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2020 Goldatzel Glanzstück                                                          +

The back (or side) label says Rheingau Riesling Glanzstück Trocken, and the alc is gain 12% (as was the above).

This “jewel” plays on the legend of the thieving magpie – “Atzel” in the local dialect – which gives the (superb) site its name and which site gives the estate its name. Whether this wine hails from the (Goldatzel) site is unclear, and I seem to have tasted it out of order, based on the ex-cellar price. But wow, it smells fantastic.

In fact it’s a mélange of several sites and harvest times, mostly Kilzberg and Kläuserweg, and young vines in both.

If I say it’s the least bit less high-def than the Hasensprung, that’s in the context of a winery where everything is high-def, so we’re talking the difference between millions versus billions of pixels. This wine is comparatively luscious (as well as drier) than the above. It tastes like a rising flight of a flock of doves against a high white sky.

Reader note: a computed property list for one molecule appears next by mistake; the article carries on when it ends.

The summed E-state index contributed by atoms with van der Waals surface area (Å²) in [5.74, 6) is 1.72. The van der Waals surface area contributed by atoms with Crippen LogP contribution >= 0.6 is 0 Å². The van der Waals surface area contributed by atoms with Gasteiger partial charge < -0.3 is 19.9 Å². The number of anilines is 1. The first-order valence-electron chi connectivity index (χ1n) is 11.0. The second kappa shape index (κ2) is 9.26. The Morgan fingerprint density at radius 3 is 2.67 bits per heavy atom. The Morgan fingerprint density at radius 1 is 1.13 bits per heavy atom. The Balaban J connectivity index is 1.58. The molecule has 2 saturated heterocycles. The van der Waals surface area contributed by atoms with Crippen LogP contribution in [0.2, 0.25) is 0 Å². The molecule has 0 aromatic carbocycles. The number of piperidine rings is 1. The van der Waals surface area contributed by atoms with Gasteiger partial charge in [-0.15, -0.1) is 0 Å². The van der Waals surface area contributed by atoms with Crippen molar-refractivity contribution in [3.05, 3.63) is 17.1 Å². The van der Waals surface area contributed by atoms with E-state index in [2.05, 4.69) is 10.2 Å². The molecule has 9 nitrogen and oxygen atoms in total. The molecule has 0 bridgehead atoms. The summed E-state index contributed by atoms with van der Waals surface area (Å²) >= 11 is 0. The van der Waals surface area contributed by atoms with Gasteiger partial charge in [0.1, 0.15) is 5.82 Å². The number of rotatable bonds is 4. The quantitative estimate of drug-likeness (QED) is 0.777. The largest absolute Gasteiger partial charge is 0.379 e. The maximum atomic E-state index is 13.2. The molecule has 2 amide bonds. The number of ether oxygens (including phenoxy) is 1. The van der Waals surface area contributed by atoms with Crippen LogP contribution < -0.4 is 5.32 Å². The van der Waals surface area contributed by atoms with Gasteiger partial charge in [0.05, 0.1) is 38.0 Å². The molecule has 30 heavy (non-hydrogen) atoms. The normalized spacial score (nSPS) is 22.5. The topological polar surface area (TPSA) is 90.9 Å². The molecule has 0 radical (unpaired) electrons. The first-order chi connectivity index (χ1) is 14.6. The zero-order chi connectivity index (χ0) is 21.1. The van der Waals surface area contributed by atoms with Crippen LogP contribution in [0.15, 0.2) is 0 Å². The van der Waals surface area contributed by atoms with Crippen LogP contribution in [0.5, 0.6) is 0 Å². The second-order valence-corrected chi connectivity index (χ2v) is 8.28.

What a parlous time this is, mid-omicron, everyone in danger it seems. Most of the time I just want everyone to be all right; well, maybe not the anti-vaxxers – but everyone else. It’s a bitter prayer, that one. I have no idea what might heal it. The vision of a slew of doves lifting off silhouetted against a swollen cloud…seems to help a little.

The site Goldatzel – even if this isn’t among its citizens - gives the “sweet-green” flavors, jade-oolong teas, orchids, lilacs, sorrel, as though one might smell emeralds, somehow. All of it is here. But I’m thinking back to my summer bird, the dove I named Caroline, who squatted in an empty squirrel’s nest for a week, until she was rousted out by a bigger dove, and flew away. I wonder where she is, and if she’s okay. It isn’t easy to be a bird.

What a strange “tasting note” this is. Where is this piece of myself, when it isn’t hiding?